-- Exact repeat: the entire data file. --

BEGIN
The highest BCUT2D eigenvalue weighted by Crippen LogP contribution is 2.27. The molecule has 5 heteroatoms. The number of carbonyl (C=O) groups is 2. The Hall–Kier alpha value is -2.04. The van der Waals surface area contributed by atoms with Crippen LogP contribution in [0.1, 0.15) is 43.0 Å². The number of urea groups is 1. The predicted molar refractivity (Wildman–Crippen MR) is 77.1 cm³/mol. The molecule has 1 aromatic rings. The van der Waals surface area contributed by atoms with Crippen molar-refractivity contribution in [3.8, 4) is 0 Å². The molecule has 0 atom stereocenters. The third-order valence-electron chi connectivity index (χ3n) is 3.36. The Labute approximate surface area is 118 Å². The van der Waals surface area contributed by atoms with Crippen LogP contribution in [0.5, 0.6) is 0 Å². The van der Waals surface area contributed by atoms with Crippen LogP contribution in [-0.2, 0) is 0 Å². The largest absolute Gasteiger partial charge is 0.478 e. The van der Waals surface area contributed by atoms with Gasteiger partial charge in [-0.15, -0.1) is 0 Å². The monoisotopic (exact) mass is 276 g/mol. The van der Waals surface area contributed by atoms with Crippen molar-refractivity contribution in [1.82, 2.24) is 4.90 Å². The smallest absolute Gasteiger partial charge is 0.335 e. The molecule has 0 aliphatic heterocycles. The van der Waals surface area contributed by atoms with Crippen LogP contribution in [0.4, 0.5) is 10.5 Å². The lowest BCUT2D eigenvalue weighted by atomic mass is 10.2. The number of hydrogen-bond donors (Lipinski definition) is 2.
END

The highest BCUT2D eigenvalue weighted by Crippen LogP contribution is 2.27. The molecule has 5 heteroatoms. The number of carbonyl (C=O) groups is 2. The Hall–Kier alpha value is -2.04. The van der Waals surface area contributed by atoms with Crippen LogP contribution in [0.1, 0.15) is 43.0 Å². The number of urea groups is 1. The predicted molar refractivity (Wildman–Crippen MR) is 77.1 cm³/mol. The molecule has 1 aromatic rings. The van der Waals surface area contributed by atoms with Crippen molar-refractivity contribution in [3.8, 4) is 0 Å². The molecule has 0 atom stereocenters. The third-order valence-electron chi connectivity index (χ3n) is 3.36. The Labute approximate surface area is 118 Å². The van der Waals surface area contributed by atoms with Crippen LogP contribution in [0.5, 0.6) is 0 Å². The van der Waals surface area contributed by atoms with Crippen LogP contribution in [-0.2, 0) is 0 Å². The largest absolute Gasteiger partial charge is 0.478 e. The van der Waals surface area contributed by atoms with Gasteiger partial charge in [-0.15, -0.1) is 0 Å². The monoisotopic (exact) mass is 276 g/mol. The van der Waals surface area contributed by atoms with Crippen molar-refractivity contribution in [1.82, 2.24) is 4.90 Å². The smallest absolute Gasteiger partial charge is 0.335 e. The molecule has 0 aliphatic heterocycles. The van der Waals surface area contributed by atoms with Crippen LogP contribution in [0.4, 0.5) is 10.5 Å². The lowest BCUT2D eigenvalue weighted by atomic mass is 10.2. The number of hydrogen-bond donors (Lipinski definition) is 2.